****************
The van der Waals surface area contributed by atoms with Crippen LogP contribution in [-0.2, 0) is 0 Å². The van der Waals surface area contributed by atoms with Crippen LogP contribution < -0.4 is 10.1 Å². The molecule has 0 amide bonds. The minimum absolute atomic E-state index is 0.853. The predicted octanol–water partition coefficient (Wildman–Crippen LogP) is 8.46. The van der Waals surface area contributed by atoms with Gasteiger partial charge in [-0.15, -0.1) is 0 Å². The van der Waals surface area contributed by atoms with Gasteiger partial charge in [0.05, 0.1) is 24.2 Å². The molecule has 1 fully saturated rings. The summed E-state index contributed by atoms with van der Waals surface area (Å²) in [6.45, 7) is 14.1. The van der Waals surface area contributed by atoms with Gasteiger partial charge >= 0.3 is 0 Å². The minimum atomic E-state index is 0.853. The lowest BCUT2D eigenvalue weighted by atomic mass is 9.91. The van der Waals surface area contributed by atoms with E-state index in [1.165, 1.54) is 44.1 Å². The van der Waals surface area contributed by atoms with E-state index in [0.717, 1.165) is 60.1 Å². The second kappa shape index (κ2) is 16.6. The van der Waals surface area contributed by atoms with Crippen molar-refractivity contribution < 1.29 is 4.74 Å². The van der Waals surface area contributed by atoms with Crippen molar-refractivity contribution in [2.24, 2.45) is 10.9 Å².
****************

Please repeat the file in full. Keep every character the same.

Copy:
The van der Waals surface area contributed by atoms with Crippen LogP contribution in [-0.2, 0) is 0 Å². The van der Waals surface area contributed by atoms with Crippen LogP contribution < -0.4 is 10.1 Å². The molecule has 0 amide bonds. The minimum absolute atomic E-state index is 0.853. The predicted octanol–water partition coefficient (Wildman–Crippen LogP) is 8.46. The van der Waals surface area contributed by atoms with Gasteiger partial charge in [-0.15, -0.1) is 0 Å². The van der Waals surface area contributed by atoms with Gasteiger partial charge in [0.05, 0.1) is 24.2 Å². The molecule has 1 fully saturated rings. The summed E-state index contributed by atoms with van der Waals surface area (Å²) in [6.45, 7) is 14.1. The van der Waals surface area contributed by atoms with Gasteiger partial charge >= 0.3 is 0 Å². The minimum atomic E-state index is 0.853. The lowest BCUT2D eigenvalue weighted by atomic mass is 9.91. The van der Waals surface area contributed by atoms with E-state index in [1.165, 1.54) is 44.1 Å². The van der Waals surface area contributed by atoms with E-state index in [0.717, 1.165) is 60.1 Å². The second kappa shape index (κ2) is 16.6. The van der Waals surface area contributed by atoms with Crippen molar-refractivity contribution < 1.29 is 4.74 Å². The van der Waals surface area contributed by atoms with Crippen molar-refractivity contribution in [2.24, 2.45) is 10.9 Å².